A search for the origin of the name “Devil’s Hopyard” reveals a wide variety of different stories; none of them are verifiable and all are likely to be more fiction than fact. One of the most popular of these stories is about a man named Dibble, who had a garden for growing hops used in the brewing of beer. It seems that through usage, Dibble’s Hopyard became Devil’s Hopyard. There are records of several farmers having hopyards in the area, but there is no mention of a landowner named Dibble. However, Dibble might have been a tenant.
Another tale focuses on the potholes near the falls, which are some of the finest examples of pothole stone formations in this section of the country. Perfectly cylindrical, they range from inches to several feet in diameter and depth. These potholes were formed by stones moved downstream by the current and trapped in an eddy where the stone was spun around and around, wearing a depression in the rock. When the rock wore itself down, another would catch in the same hole and enlarge it. We know this now, but to the early settlers the potholes were a great mystery that they tried to explain with references to the supernatural. They thought that the Devil has passed by the falls, accidentally getting his tail wet. This made him so mad he burned holes in the stones with his hooves as he bounded away.
Whatever the origin of the name, the place is still as beautiful as I remember it.
We continued our tour of some of my favorite places from my childhood. Edonna is gracious in being dragged along to all my favorite haunts. Gillette Castle overlooks the Connecticut River in Haddam, CT. I have been there a few time on field trips and adventures with my family.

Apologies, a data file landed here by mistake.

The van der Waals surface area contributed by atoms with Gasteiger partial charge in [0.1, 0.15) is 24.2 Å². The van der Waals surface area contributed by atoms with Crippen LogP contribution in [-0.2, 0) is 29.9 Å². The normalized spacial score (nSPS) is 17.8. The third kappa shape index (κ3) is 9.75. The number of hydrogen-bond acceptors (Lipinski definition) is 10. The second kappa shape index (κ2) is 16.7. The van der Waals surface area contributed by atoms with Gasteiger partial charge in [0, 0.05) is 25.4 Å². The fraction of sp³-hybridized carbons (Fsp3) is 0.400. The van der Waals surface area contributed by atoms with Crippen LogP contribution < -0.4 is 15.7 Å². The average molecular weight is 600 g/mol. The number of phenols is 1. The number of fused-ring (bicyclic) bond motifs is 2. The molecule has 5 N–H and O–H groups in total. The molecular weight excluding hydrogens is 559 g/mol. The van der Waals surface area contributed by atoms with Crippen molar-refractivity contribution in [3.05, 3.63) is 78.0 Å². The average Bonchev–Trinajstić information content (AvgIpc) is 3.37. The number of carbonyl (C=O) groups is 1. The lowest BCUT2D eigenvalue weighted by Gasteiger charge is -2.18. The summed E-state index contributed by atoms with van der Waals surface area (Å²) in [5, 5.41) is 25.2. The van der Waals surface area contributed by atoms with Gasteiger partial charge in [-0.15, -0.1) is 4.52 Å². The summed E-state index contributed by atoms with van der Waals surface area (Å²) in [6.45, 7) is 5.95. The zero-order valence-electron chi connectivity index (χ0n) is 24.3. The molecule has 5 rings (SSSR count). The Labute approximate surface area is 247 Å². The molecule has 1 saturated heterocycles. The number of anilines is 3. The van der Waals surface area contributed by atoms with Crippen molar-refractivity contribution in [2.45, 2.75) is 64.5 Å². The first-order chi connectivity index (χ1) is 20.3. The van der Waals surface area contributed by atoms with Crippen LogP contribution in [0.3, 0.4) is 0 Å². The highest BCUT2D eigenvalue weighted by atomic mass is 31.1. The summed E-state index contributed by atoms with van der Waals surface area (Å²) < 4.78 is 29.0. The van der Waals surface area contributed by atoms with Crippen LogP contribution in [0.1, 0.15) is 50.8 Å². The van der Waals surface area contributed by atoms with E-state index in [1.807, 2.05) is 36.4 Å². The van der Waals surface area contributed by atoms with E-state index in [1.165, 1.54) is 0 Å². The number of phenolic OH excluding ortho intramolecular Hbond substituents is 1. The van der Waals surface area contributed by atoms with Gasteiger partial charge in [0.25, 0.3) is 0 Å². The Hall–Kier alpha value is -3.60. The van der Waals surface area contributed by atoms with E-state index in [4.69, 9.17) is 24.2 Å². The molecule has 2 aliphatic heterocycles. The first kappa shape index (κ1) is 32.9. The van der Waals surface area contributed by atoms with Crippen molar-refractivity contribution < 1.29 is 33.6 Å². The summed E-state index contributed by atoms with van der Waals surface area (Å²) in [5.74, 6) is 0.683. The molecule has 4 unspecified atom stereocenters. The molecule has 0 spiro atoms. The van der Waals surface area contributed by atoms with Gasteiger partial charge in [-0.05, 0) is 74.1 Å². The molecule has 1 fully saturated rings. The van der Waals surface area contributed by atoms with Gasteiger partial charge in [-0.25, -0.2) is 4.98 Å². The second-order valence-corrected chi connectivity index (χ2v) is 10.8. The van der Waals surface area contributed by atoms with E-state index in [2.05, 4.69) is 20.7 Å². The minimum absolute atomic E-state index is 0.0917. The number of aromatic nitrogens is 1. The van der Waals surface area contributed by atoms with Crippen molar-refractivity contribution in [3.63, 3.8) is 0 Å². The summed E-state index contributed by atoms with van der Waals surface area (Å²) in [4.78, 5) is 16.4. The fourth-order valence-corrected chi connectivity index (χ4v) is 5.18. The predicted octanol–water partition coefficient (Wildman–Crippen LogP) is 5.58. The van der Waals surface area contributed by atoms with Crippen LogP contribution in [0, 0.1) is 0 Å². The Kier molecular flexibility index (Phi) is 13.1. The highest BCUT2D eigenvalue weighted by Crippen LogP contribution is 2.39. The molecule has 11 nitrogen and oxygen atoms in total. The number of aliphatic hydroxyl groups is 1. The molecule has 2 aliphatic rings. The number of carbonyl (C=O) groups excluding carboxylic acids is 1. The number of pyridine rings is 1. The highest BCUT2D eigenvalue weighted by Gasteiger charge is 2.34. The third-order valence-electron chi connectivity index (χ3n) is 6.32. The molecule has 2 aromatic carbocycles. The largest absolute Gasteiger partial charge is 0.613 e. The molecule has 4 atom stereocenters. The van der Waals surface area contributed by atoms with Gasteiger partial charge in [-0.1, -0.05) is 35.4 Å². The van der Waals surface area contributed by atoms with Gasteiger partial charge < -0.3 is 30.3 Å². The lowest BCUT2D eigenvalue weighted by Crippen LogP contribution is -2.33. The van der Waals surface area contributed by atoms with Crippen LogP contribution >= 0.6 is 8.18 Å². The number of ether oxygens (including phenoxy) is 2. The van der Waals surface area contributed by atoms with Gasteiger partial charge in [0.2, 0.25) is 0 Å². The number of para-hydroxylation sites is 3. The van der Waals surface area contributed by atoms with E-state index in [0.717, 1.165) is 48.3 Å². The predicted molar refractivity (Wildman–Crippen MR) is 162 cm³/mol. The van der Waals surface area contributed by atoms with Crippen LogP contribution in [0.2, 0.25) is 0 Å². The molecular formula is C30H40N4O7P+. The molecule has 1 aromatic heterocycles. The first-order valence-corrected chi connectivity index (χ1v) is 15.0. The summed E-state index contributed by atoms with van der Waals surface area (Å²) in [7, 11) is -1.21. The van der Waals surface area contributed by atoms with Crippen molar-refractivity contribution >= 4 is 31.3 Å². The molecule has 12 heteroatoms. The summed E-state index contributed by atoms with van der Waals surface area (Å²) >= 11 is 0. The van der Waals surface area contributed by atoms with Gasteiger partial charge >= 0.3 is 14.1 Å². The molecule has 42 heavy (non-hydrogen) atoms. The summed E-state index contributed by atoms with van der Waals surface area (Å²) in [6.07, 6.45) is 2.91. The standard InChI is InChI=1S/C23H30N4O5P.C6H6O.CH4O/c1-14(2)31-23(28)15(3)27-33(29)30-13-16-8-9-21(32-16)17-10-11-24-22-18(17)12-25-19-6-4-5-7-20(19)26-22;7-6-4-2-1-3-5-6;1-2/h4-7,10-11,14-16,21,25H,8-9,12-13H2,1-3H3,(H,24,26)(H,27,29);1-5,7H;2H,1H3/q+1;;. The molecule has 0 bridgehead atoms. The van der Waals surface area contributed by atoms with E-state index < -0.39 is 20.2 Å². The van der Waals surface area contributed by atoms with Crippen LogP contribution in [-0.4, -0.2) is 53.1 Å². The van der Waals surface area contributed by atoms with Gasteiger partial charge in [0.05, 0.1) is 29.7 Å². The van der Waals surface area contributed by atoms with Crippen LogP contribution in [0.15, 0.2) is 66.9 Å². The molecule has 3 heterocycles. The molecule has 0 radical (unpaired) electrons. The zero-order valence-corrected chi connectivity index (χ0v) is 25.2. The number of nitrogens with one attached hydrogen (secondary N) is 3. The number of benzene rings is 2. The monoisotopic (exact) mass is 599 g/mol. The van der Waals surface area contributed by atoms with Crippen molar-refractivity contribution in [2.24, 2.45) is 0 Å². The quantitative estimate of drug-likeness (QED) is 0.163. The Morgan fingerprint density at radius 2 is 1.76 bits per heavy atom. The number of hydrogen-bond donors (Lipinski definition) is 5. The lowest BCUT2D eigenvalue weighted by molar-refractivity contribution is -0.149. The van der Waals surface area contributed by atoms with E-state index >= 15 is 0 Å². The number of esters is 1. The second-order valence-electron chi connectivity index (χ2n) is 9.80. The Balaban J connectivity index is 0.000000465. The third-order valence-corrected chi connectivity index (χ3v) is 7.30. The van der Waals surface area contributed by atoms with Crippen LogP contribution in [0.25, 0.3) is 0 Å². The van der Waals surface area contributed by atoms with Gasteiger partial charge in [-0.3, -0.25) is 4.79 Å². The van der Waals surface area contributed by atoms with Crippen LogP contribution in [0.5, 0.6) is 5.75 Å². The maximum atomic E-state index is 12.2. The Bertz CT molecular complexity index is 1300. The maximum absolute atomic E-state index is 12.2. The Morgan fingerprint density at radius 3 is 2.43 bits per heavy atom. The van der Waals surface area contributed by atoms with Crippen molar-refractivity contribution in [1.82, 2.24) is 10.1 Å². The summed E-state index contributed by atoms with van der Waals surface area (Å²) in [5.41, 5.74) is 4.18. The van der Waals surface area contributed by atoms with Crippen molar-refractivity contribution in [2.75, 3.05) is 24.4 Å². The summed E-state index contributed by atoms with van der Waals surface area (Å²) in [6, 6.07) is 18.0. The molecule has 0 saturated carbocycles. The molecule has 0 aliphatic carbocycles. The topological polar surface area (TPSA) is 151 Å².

The castle has nothing to do with the folks who make razors. William Gillette was a very popular actor from his time. He was famous for his portrayal of Sherlock Holmes. He obviously had great wealth to create a castle made from stone. He even had his own fire protection system built into the house because he was so far from town. While he had to be eccentric, he is my kind of eccentric. He was a lover of cats (he had 15) and frogs. The table in the front room was specially made with his cats in mind. There are hanging wooden toys all around the table. He loved his cats so that he would glue vases down so that the cats could not knock them over. As a fellow cat lover, that warms my heart. He also known to keep two frogs in the pond area. I forget their names at this time. However, if a frog died or disappeared, he would replace it with another.
There are special passages and mirrors in unique places so that he could see who was coming in the front door or lock the liquor cabinet so that his guests could not access it. He even had his own train that ran through the property. Like I said eccentric. The home has a wonderful view of the Connecticut River. We were outside at right time to see the ferry that takes cars back and forth across the river. There are no bridges on this part of the Connecticut River. Enjoy the pictures of the Castle and surrounding grounds.